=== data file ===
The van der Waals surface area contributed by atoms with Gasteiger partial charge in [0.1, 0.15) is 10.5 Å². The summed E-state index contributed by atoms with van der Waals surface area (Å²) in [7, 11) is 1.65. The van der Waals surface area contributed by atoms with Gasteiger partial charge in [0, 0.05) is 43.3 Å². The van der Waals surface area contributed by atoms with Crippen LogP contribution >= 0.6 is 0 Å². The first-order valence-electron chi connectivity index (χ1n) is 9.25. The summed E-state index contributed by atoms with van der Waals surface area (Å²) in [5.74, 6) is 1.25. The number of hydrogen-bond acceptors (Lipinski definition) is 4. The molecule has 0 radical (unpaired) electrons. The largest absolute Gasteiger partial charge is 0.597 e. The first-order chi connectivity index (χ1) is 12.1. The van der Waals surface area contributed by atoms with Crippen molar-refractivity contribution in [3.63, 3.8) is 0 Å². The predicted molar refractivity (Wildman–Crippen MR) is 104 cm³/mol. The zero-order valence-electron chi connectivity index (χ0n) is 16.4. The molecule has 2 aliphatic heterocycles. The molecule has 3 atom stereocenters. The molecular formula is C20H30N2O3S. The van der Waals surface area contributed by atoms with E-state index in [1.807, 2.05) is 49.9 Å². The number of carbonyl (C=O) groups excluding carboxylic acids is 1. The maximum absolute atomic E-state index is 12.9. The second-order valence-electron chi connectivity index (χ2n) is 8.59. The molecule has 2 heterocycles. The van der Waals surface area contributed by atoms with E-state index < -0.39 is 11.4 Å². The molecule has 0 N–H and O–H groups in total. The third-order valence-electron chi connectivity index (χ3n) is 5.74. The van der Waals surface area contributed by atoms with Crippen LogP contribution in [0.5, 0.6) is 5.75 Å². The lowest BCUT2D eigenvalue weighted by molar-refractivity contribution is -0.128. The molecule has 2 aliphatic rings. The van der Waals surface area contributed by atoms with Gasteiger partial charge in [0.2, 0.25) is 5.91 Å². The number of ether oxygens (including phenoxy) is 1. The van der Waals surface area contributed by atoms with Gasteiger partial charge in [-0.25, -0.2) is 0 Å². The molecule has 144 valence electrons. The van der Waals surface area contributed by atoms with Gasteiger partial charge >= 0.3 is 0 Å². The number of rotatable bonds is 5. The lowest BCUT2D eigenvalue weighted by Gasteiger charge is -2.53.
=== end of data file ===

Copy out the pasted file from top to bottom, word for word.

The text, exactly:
The van der Waals surface area contributed by atoms with Gasteiger partial charge in [0.1, 0.15) is 10.5 Å². The summed E-state index contributed by atoms with van der Waals surface area (Å²) in [7, 11) is 1.65. The van der Waals surface area contributed by atoms with Gasteiger partial charge in [0, 0.05) is 43.3 Å². The van der Waals surface area contributed by atoms with Crippen LogP contribution >= 0.6 is 0 Å². The first-order valence-electron chi connectivity index (χ1n) is 9.25. The summed E-state index contributed by atoms with van der Waals surface area (Å²) in [5.74, 6) is 1.25. The number of hydrogen-bond acceptors (Lipinski definition) is 4. The molecule has 0 radical (unpaired) electrons. The largest absolute Gasteiger partial charge is 0.597 e. The first-order chi connectivity index (χ1) is 12.1. The van der Waals surface area contributed by atoms with Crippen molar-refractivity contribution in [3.63, 3.8) is 0 Å². The predicted molar refractivity (Wildman–Crippen MR) is 104 cm³/mol. The zero-order valence-electron chi connectivity index (χ0n) is 16.4. The molecule has 2 aliphatic heterocycles. The molecule has 3 atom stereocenters. The molecular formula is C20H30N2O3S. The van der Waals surface area contributed by atoms with E-state index in [1.807, 2.05) is 49.9 Å². The number of carbonyl (C=O) groups excluding carboxylic acids is 1. The maximum absolute atomic E-state index is 12.9. The second-order valence-electron chi connectivity index (χ2n) is 8.59. The molecule has 2 heterocycles. The van der Waals surface area contributed by atoms with E-state index < -0.39 is 11.4 Å². The molecule has 0 N–H and O–H groups in total. The third-order valence-electron chi connectivity index (χ3n) is 5.74. The van der Waals surface area contributed by atoms with Crippen LogP contribution in [0.5, 0.6) is 5.75 Å². The lowest BCUT2D eigenvalue weighted by molar-refractivity contribution is -0.128. The molecule has 2 aliphatic rings. The van der Waals surface area contributed by atoms with Gasteiger partial charge in [0.2, 0.25) is 5.91 Å². The number of ether oxygens (including phenoxy) is 1. The van der Waals surface area contributed by atoms with Gasteiger partial charge in [-0.25, -0.2) is 0 Å². The molecule has 144 valence electrons. The van der Waals surface area contributed by atoms with Gasteiger partial charge >= 0.3 is 0 Å². The number of rotatable bonds is 5. The lowest BCUT2D eigenvalue weighted by Gasteiger charge is -2.53.